Featured Research

from universities, journals, and other organizations

Childhood trauma could lead to adult obesity

Date:
September 2, 2014
Source:
Karolinska Institutet
Summary:
Being subjected to abuse during childhood entails a markedly increased risk of developing obesity as an adult. This is the conclusion of a meta-analysis carried out on previous studies, which included a total of 112,000 participants.

Being subjected to abuse during childhood entails a markedly increased risk of developing obesity as an adult. This is the conclusion of a meta-analysis carried out on previous studies, which included a total of 112,000 participants. The analysis was conducted by researchers at Karolinska Institutet in Sweden, and has been published in the journal Obesity Reviews.

Related Articles


"The study clearly shows that difficult life events leave traces which can manifest as disease much later in life. The mechanisms behind this process include stress, negative patterns of thought and emotions, poor mental health, increased inflammation, as well as lowered immune function and metabolism," says Erik Hemmingsson, researcher at the Huddinge Department of Medicine at Karolinska Institutet, who is also linked to the Karolinska University Hospital's Obesity Centre in Huddinge, Stockholm County.

Based on a meta-analysis, in which 23 studies with a total of 112,000 participants, he and his colleagues calculated that the risk of obesity was 34 percent higher among adults who had been subjected to abuse as children than among non-abused adults. When categorised based on different forms of abuse, the study showed that physical abuse during childhood increased the risk of obesity by 28 percent, emotional abuse by 36 percent, sexual abuse by 31 percent, and general abuse by 45 percent. Among those who had been subjected to severe abuse, the risk increased by 50 percent, compared to 13 per cent for moderate abuse.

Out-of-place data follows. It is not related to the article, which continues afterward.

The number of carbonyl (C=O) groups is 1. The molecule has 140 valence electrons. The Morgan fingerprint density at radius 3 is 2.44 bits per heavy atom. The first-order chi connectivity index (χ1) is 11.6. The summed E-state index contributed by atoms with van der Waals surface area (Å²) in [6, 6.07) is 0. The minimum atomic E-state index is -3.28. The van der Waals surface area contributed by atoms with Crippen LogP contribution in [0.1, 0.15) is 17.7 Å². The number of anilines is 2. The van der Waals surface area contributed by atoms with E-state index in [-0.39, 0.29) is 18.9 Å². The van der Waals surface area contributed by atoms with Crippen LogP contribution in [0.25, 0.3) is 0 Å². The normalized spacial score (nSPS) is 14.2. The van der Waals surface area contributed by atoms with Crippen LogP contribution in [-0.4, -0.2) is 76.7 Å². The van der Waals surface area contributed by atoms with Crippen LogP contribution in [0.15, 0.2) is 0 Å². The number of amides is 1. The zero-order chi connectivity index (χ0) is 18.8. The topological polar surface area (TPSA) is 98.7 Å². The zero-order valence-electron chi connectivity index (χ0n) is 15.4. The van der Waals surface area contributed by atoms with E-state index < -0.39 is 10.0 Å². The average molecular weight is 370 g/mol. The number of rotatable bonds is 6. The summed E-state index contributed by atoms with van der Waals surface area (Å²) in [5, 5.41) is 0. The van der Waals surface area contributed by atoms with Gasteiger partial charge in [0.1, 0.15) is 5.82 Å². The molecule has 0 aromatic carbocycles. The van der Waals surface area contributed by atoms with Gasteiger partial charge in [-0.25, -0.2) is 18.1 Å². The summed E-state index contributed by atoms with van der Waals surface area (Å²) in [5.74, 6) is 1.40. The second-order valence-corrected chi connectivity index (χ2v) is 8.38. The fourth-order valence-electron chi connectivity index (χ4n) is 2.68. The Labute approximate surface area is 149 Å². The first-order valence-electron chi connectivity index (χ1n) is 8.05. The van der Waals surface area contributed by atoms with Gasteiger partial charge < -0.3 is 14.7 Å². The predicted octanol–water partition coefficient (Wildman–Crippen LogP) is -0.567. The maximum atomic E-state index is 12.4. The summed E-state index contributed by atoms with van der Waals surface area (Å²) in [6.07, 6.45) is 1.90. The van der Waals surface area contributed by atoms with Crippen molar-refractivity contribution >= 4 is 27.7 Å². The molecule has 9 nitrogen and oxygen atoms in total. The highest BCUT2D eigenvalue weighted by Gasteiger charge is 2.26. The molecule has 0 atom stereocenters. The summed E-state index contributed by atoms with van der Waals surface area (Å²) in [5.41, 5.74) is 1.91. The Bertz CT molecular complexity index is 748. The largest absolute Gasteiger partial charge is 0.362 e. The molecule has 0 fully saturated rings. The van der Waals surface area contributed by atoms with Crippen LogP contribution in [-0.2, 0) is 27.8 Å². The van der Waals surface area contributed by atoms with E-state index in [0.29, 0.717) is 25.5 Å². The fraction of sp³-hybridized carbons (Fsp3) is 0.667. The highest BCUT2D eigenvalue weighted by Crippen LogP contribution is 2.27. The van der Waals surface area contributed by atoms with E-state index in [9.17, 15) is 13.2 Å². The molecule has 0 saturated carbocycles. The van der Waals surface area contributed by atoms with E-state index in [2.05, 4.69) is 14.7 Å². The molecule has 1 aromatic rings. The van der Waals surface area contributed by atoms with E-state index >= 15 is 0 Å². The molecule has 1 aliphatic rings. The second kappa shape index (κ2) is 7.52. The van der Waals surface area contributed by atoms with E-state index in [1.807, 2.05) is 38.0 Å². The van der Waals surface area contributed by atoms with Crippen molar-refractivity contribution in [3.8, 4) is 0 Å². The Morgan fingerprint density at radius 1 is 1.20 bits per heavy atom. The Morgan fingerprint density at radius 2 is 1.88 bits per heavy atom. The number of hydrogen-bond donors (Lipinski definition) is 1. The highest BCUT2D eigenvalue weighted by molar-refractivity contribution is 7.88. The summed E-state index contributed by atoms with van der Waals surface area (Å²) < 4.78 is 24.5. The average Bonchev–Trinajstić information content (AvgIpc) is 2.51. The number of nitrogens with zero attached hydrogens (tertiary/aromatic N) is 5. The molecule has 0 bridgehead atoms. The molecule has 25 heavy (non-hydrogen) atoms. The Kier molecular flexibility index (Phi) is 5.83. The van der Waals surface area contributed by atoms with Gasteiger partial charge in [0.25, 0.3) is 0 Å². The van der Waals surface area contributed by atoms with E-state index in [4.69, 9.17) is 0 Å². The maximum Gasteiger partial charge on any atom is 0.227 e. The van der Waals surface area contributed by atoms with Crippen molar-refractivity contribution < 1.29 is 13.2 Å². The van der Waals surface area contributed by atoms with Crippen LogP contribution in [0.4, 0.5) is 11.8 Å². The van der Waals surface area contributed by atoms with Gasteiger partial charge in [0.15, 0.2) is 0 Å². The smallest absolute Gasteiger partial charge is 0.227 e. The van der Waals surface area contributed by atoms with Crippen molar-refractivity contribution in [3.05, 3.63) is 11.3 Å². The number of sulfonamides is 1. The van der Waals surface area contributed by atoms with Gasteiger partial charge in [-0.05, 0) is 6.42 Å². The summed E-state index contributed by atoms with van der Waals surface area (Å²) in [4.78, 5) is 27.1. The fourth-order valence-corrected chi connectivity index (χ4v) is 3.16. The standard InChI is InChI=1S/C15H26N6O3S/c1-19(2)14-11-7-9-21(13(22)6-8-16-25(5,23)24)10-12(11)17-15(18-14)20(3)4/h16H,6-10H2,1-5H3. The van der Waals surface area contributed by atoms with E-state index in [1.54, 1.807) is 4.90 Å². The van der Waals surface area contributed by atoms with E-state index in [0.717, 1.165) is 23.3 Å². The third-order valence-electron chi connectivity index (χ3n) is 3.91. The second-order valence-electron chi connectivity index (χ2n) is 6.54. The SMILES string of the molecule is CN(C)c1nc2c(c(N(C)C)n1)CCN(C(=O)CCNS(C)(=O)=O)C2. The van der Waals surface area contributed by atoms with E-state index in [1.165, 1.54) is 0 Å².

"These findings indicate causality, where the abuse is the cause of the obesity later in life. However, not everyone who is subjected to abuse will develop obesity, and not all obese individuals have been abused, so there are obviously other causes too. At the same time, it is important to remember that child abuse is more common than we think, and it needs to be brought to light. Between five and ten per cent of the adult population say that they have been subjected to some form of abuse during childhood," says Erik Hemmingsson.

In another recently published paper, Erik Hemmingsson has developed a new theoretical model for how stressful childhood experiences increase the risk of obesity, via psychological and emotional factors. These factors impact negatively on appetite regulation, metabolism, eating behaviour, sleep, inflammation and cognitive function -- which in turn pave the way for obesity. Erik Hemmingsson hopes that the published studies might help disprove the many preconceptions that exist about people who are overweight, as they show that obesity is caused by so many other factors than overeating or a sedentary lifestyle.

"Our current view of both the occurrence and treatment of obesity is far too narrow, since we talk almost exclusively about diet and exercise," he explains. "These new studies indicate that we need to take a much more holistic approach in the treatment and prevention of obesity, where we give more consideration to the individual's childhood as well as psychological and emotional aspects. It can for example be about self-esteem and self-image, thought patterns, emotional stress factors and mental ill-health, and there may thus be a need for psychotherapy or cognitive therapy to obtain lasting positive effects on obesity."


Story Source: